Joseph Siffert (French: [ʒo sifɛʁ]; 7 July 1936 – 24 October 1971) was a Swiss racing driver. Affectionately known as "Seppi" to his family and friends, Siffert was born in Fribourg, Switzerland, the son of a dairy owner. He initially made his name in racing on two wheels, winning the Swiss 350 cc motorcycle championship in 1959, before switching to four wheels with a Formula Junior Stanguellini. Siffert graduated to Formula One as a privateer in 1962, with a four-cylinder Lotus-Climax. He later moved to Swiss team Scuderia Filipinetti, and in 1964 joined Rob Walker's private British Rob Walker Racing Team. Early successes included victories in the non-Championship 1964 and 1965 Mediterranean Grands Prix, both times beating Jim Clark by a very narrow margin. He won two races in Formula One for the Rob Walker Racing Team and BRM. He died at the 1971 World Championship Victory Race, having his car roll over after a crash caused by a mechanical failure and being caught under the burning vehicle. Siffert was married twice and to his second wife Simone during the height of his career in the late 1960s and at the time of his death. They had two children together, Véronique and Philippe.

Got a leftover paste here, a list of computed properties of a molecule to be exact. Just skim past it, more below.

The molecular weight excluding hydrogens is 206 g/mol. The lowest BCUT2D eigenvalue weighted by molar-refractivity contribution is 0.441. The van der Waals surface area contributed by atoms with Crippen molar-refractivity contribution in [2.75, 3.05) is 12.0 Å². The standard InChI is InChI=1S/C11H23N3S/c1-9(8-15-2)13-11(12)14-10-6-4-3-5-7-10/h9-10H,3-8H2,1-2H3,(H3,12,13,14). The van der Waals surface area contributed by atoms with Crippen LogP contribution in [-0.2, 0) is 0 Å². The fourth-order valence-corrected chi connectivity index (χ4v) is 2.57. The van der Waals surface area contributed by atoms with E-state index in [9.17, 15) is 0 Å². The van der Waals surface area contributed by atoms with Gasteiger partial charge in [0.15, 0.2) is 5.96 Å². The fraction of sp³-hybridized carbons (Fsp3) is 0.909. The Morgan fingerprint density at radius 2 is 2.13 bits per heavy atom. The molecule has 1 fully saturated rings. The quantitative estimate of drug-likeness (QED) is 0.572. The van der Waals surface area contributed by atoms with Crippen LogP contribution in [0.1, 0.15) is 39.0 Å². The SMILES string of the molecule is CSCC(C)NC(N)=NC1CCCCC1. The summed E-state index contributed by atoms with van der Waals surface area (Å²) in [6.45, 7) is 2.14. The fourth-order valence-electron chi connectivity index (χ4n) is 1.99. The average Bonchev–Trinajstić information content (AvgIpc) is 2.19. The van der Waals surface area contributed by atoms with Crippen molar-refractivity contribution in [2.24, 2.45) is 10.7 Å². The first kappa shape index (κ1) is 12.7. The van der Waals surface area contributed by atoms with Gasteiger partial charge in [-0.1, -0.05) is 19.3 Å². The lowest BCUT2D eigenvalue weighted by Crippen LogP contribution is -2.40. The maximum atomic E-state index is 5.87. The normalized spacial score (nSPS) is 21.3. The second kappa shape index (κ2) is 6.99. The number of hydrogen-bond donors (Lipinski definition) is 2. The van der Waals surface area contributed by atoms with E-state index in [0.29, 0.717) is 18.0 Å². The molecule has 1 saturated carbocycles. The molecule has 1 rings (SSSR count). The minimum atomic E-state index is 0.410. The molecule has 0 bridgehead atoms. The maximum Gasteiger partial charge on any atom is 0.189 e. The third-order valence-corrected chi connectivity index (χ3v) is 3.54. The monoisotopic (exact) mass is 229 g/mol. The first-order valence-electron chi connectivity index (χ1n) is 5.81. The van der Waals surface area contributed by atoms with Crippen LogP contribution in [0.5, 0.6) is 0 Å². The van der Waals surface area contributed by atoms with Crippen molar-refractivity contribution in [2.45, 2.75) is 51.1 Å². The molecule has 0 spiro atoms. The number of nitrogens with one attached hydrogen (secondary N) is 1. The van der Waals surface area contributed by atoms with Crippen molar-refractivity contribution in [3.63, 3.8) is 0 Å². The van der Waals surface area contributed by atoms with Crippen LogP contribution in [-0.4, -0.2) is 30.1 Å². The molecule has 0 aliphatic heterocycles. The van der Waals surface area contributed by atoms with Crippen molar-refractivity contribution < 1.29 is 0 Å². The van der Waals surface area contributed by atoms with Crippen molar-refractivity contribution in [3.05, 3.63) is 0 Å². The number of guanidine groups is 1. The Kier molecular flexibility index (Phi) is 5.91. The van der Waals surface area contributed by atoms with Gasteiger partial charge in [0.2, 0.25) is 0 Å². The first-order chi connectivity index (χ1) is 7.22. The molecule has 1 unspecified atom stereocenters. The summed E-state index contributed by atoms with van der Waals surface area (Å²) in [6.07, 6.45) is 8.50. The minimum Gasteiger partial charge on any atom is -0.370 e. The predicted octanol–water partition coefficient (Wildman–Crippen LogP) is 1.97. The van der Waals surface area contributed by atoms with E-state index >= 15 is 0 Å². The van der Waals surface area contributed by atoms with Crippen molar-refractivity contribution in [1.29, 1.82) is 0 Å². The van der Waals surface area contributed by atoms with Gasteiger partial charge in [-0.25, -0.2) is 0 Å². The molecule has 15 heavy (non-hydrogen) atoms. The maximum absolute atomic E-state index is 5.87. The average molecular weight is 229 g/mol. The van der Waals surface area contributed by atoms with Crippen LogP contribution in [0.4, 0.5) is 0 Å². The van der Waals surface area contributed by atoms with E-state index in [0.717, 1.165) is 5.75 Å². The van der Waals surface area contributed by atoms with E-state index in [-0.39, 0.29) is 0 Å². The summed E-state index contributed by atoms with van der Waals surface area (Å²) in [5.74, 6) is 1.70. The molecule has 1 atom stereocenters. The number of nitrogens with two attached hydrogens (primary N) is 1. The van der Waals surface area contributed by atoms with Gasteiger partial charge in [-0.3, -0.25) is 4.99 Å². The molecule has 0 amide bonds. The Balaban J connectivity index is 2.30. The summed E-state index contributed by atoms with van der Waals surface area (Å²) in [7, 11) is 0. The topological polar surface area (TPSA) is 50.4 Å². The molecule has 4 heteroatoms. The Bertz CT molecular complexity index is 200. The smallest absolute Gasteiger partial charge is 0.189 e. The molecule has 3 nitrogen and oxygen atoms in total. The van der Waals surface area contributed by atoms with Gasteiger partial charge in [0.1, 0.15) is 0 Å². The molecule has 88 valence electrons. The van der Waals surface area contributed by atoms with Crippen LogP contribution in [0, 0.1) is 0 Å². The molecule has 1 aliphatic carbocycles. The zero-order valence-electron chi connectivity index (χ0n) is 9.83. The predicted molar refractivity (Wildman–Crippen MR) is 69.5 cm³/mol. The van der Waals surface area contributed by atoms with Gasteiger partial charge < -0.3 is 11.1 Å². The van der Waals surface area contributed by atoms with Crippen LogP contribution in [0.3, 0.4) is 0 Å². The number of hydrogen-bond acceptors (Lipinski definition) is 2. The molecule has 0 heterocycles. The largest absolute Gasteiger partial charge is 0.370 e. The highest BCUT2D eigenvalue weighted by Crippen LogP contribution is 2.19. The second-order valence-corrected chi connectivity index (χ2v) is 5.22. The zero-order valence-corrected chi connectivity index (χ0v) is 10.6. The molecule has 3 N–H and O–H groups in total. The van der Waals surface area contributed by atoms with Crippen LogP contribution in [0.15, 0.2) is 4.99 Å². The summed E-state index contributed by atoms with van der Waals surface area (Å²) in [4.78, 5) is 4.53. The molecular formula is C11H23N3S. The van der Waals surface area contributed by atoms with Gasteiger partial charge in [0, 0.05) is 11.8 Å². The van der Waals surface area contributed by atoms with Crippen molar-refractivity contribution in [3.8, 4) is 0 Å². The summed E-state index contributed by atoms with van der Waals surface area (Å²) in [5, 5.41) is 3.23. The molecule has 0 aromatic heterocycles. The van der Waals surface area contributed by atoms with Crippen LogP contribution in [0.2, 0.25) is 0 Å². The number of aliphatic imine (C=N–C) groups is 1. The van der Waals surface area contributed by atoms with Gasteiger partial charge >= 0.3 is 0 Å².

Photo of Silvio Moser

3. Silvio Moser (1941 - 1974)

With an HPI of 51.55, Silvio Moser is the 3rd most famous Swiss Racing Driver.  His biography has been translated into 23 different languages.

Silvio Moser (24 April 1941 – 26 May 1974) was a racing driver from Switzerland.

Photo of Luigi Taveri

4. Luigi Taveri (1929 - 2018)

With an HPI of 50.96, Luigi Taveri is the 4th most famous Swiss Racing Driver.  His biography has been translated into 18 different languages.

Luigi Taveri (19 September 1929 – 1 March 2018) was a Swiss professional Grand Prix motorcycle road racer. He competed in the FIM motorcycle Grand Prix world championships from 1954 to 1966. Taveri is notable for being a three-time 125cc road racing world champion. Although he specialised in the smaller engined machines, Taveri is the only competitor to have scored points in six Grand Prix classes: 50cc, 125cc, 250cc, 350cc, 500cc and Sidecars. In 2016, he was named an FIM Legend for his motorcycling achievements.

Photo of Romain Grosjean

5. Romain Grosjean (1986 - )

With an HPI of 50.47, Romain Grosjean is the 5th most famous Swiss Racing Driver.  His biography has been translated into 47 different languages.